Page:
But like you have already seen and probably guessed, he and his wife refused to pick up the tab for dinner, and played a game of wills until their guests picked up the tab. Despite having homes all over the world, they travelled in the cheapest possible manner and frequently haggled with ocean liner managers to get them massive discounts for tickets, up to 70% in fact. Despite having so much stinginess, the Duchess did indulge in her habit of expensive clothes and jewelry, often going to as high as $800,000 dollars per year in today’s money. Just how expensive was there dinner checks again?
1. David Cheriton Hates Being A Billionaire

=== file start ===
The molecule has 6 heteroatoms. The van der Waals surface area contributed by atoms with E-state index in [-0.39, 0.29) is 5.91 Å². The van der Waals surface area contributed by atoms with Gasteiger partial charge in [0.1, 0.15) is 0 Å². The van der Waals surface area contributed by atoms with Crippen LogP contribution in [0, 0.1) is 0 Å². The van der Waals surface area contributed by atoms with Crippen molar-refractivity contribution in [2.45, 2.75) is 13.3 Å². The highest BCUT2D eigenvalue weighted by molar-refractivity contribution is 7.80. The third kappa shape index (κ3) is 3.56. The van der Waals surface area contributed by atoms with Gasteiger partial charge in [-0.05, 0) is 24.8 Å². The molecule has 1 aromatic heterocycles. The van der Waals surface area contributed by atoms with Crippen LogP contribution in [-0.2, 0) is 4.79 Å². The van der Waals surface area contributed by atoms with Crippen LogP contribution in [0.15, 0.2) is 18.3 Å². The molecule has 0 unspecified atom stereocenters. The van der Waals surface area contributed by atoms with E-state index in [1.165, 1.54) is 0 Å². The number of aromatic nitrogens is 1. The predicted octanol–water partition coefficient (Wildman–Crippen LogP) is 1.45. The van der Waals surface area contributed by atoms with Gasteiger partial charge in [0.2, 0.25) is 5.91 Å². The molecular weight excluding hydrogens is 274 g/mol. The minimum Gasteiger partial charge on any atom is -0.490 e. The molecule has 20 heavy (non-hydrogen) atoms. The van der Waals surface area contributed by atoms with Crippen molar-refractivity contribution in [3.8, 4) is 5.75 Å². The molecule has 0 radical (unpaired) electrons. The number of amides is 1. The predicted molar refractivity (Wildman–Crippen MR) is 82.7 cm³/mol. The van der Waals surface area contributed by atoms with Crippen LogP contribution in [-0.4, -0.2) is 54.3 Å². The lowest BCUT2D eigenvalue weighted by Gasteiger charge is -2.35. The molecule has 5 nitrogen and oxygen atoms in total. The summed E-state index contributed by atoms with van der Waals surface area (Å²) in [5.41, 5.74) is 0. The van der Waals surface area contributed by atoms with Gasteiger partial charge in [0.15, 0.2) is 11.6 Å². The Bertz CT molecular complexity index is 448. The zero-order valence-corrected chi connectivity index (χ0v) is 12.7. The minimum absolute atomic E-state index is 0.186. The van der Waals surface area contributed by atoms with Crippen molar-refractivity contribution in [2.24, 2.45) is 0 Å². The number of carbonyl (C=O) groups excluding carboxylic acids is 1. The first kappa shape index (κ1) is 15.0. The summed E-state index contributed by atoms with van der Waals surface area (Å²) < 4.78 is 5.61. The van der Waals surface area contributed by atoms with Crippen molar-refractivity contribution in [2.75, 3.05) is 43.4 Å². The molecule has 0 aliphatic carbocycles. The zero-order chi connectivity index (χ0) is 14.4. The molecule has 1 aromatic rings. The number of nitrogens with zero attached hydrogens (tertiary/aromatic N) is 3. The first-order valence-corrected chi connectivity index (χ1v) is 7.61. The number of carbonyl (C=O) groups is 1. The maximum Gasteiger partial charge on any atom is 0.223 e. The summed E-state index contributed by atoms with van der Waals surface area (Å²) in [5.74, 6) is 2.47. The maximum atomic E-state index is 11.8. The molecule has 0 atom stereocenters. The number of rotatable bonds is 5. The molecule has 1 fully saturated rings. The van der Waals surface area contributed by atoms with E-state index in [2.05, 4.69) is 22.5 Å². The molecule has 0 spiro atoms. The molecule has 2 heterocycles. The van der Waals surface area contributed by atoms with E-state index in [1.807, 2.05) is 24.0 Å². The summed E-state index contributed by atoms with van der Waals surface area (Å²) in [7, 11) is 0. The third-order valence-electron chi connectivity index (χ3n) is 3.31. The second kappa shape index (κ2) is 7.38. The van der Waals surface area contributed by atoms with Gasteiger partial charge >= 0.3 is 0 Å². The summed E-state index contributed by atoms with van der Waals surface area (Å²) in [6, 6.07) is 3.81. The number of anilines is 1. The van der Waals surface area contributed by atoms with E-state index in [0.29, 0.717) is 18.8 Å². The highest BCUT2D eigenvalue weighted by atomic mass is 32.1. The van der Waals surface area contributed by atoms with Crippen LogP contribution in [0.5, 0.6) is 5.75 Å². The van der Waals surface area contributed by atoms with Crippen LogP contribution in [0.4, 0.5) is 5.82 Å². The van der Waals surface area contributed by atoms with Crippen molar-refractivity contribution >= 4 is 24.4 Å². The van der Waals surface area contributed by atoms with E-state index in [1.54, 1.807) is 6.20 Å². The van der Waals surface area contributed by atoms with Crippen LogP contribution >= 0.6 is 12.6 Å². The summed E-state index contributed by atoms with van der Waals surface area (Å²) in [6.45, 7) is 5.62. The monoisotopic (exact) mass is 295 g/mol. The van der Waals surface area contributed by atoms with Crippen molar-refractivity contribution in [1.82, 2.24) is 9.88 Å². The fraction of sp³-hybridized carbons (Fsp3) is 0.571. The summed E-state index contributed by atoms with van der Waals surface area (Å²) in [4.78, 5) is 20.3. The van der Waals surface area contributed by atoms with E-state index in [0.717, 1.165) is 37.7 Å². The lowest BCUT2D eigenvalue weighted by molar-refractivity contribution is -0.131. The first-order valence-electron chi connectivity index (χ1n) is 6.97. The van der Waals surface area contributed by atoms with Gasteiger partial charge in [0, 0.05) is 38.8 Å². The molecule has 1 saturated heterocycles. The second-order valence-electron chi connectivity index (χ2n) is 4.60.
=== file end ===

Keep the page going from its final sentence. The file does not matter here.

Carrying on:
David Cheriton is a Stanford professor who invested a lot of money in Google. His investments clearly paid off since he has a net worth of 1.1 billion dollars. Despite his immense wealth, he actually hates the very idea of living like a rich person. He mocked some wealthy people who live in large homes with unnecessary luxuries and he proves that by living in the same modest house he bought in 1981 and he still drives his 1986 Volkswagen. Also, he apparently hates money so much he donated $25 million dollars to the computer science school in The University of Waterloo in 2005… no wait, that’s a good thing. You go, Dave!